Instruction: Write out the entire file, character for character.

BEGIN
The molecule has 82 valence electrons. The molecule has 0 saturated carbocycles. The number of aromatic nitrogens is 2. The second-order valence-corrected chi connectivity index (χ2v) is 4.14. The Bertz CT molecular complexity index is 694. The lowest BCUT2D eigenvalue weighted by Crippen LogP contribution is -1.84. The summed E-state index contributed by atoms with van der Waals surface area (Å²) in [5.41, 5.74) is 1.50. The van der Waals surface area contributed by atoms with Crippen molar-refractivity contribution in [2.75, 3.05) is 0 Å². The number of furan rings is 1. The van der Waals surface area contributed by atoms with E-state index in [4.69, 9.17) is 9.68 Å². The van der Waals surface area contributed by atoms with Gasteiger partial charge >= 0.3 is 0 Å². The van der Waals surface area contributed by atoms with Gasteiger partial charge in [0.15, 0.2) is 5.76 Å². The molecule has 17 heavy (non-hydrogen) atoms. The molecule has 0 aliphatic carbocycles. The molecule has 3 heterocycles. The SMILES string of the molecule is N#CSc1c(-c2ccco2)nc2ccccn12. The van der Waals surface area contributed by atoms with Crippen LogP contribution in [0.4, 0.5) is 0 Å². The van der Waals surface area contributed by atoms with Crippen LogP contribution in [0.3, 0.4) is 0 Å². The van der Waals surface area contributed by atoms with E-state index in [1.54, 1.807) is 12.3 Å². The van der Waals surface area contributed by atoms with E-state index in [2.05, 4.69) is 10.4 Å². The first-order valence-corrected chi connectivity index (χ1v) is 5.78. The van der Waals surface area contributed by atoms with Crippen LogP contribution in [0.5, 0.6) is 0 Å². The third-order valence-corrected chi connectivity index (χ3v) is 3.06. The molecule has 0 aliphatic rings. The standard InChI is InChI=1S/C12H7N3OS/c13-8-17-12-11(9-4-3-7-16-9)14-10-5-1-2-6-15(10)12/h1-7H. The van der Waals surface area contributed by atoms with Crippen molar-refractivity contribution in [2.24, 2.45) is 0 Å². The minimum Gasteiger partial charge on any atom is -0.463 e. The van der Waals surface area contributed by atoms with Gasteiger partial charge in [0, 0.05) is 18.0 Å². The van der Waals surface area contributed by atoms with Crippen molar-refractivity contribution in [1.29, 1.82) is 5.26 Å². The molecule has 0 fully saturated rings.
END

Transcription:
The molecule has 82 valence electrons. The molecule has 0 saturated carbocycles. The number of aromatic nitrogens is 2. The second-order valence-corrected chi connectivity index (χ2v) is 4.14. The Bertz CT molecular complexity index is 694. The lowest BCUT2D eigenvalue weighted by Crippen LogP contribution is -1.84. The summed E-state index contributed by atoms with van der Waals surface area (Å²) in [5.41, 5.74) is 1.50. The van der Waals surface area contributed by atoms with Crippen molar-refractivity contribution in [2.75, 3.05) is 0 Å². The number of furan rings is 1. The van der Waals surface area contributed by atoms with E-state index in [4.69, 9.17) is 9.68 Å². The van der Waals surface area contributed by atoms with Gasteiger partial charge >= 0.3 is 0 Å². The van der Waals surface area contributed by atoms with Gasteiger partial charge in [0.15, 0.2) is 5.76 Å². The molecule has 17 heavy (non-hydrogen) atoms. The molecule has 0 aliphatic carbocycles. The molecule has 3 heterocycles. The SMILES string of the molecule is N#CSc1c(-c2ccco2)nc2ccccn12. The van der Waals surface area contributed by atoms with Crippen LogP contribution in [0.4, 0.5) is 0 Å². The van der Waals surface area contributed by atoms with Crippen LogP contribution in [0.3, 0.4) is 0 Å². The van der Waals surface area contributed by atoms with E-state index in [1.54, 1.807) is 12.3 Å². The van der Waals surface area contributed by atoms with E-state index in [2.05, 4.69) is 10.4 Å². The first-order valence-corrected chi connectivity index (χ1v) is 5.78. The van der Waals surface area contributed by atoms with Crippen LogP contribution in [0.5, 0.6) is 0 Å². The third-order valence-corrected chi connectivity index (χ3v) is 3.06. The molecule has 0 aliphatic rings. The standard InChI is InChI=1S/C12H7N3OS/c13-8-17-12-11(9-4-3-7-16-9)14-10-5-1-2-6-15(10)12/h1-7H. The van der Waals surface area contributed by atoms with Crippen molar-refractivity contribution in [2.24, 2.45) is 0 Å². The minimum Gasteiger partial charge on any atom is -0.463 e. The van der Waals surface area contributed by atoms with Gasteiger partial charge in [0, 0.05) is 18.0 Å². The van der Waals surface area contributed by atoms with Crippen molar-refractivity contribution in [1.29, 1.82) is 5.26 Å². The molecule has 0 fully saturated rings.